Backup solutions in an IT infrastructure may be even more complex than that in active systems. They do no good if they are no more reliable than the primary components themselves. Downer cites the author Mary Kaldor, who said that Russian technology was “uncomplicated, unadorned, unburdened, performing only of what [was] required and no more”. Sometimes simpler is better
It’s not just the complexity of redundancy that can cause problems. Redundant components should function independently. If the backup component behaves exactly the same way as the primary component, will it also fail? A European Space Agency rocket failed in 1996 for just this very reason. When the primary computer could not properly calculate a problem, it promptly passed the problem to the secondary computer and shut itself down. The secondary computer, faced with the same math, also failed in its calculation and shut itself down likewise. The Arianne 5 rocket, with its payload, disintegrated 39 seconds into its flight.
Besides independence, another factor in failed redundancy is propagation. If two engines are better than one, then four must be better than two. But if one engine catastrophically explodes, it can bring down the whole plane. For this reason, Boeing 777 planes were equipped with two engines, thus minimizing the chance of catastrophic failure.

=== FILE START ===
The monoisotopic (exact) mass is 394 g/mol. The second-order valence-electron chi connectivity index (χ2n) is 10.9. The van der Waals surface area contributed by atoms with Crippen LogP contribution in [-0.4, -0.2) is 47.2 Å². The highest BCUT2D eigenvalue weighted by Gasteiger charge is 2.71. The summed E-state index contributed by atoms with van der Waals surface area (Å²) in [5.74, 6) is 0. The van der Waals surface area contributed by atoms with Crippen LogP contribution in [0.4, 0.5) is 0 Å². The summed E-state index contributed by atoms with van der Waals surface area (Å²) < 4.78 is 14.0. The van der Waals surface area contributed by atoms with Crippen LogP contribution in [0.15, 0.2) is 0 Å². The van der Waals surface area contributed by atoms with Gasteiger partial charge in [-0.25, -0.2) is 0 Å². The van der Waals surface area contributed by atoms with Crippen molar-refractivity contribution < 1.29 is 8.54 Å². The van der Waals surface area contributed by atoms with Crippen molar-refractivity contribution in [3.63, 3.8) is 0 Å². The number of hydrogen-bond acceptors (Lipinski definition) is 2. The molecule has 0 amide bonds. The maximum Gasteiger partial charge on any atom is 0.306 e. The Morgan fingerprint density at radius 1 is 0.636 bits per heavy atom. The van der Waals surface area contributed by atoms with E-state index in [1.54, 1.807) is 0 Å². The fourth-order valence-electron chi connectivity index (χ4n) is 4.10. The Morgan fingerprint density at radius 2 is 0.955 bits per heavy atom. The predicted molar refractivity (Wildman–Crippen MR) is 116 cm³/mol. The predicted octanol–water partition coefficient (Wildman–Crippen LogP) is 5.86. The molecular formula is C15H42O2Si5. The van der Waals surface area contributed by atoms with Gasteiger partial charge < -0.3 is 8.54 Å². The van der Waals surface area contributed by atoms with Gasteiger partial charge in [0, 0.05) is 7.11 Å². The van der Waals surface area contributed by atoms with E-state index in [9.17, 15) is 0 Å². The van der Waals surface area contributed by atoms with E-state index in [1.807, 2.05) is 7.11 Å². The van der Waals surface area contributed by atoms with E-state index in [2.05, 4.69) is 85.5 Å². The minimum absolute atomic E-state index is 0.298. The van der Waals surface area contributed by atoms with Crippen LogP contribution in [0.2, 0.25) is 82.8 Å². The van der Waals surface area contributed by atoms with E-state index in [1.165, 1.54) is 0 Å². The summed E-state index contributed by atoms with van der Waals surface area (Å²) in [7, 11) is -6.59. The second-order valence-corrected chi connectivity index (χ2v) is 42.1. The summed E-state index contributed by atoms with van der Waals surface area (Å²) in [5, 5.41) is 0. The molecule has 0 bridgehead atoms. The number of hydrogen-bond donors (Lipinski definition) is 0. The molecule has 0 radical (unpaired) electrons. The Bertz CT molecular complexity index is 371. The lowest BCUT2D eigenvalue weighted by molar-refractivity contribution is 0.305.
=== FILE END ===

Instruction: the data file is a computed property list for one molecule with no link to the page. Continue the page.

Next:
IT redundancy requires independent and robust backup solutions.
IT redundancy requires independent and robust backup solutions. Do you have offsite backup? Will your redundant server go down when your primary one does? As one discussion board participant asked, “if i molotov your server room..will you be ok?”
Redundancy is a critical design factor in many industries, including information technology. Many of the same principles apply across industries. Solutions that are over-engineered, too complex, or lacking independence can be almost as dangerous as no redundancy at all. Charles Perrow highlighted the dilemma in his 1984 book Normal Accidents: Living with High-Risk Technologies. A 2011 article in Nature magazine offers this summary:
“Perrow concluded that the failure at Three Mile Island was a consequence of the system’s immense complexity. Such modern high-risk systems, he realized, were prone to failures however well they were managed. It was inevitable that they would eventually suffer what he termed a ‘normal accident’. Therefore, he suggested, we might do better to contemplate a radical redesign, or if that was not possible, to abandon such technology entirely.”
While we are definitely not advocating here the abandonment of redundancy in IT systems (see our previous article on the subject), we thought it wise to approach the subject from a different angle. Is your redundancy solution too complex? Over-engineered? Not nearly as robust as you had hoped? If so, maybe it’s time to go back to the drawing board. Sorry to break this to you.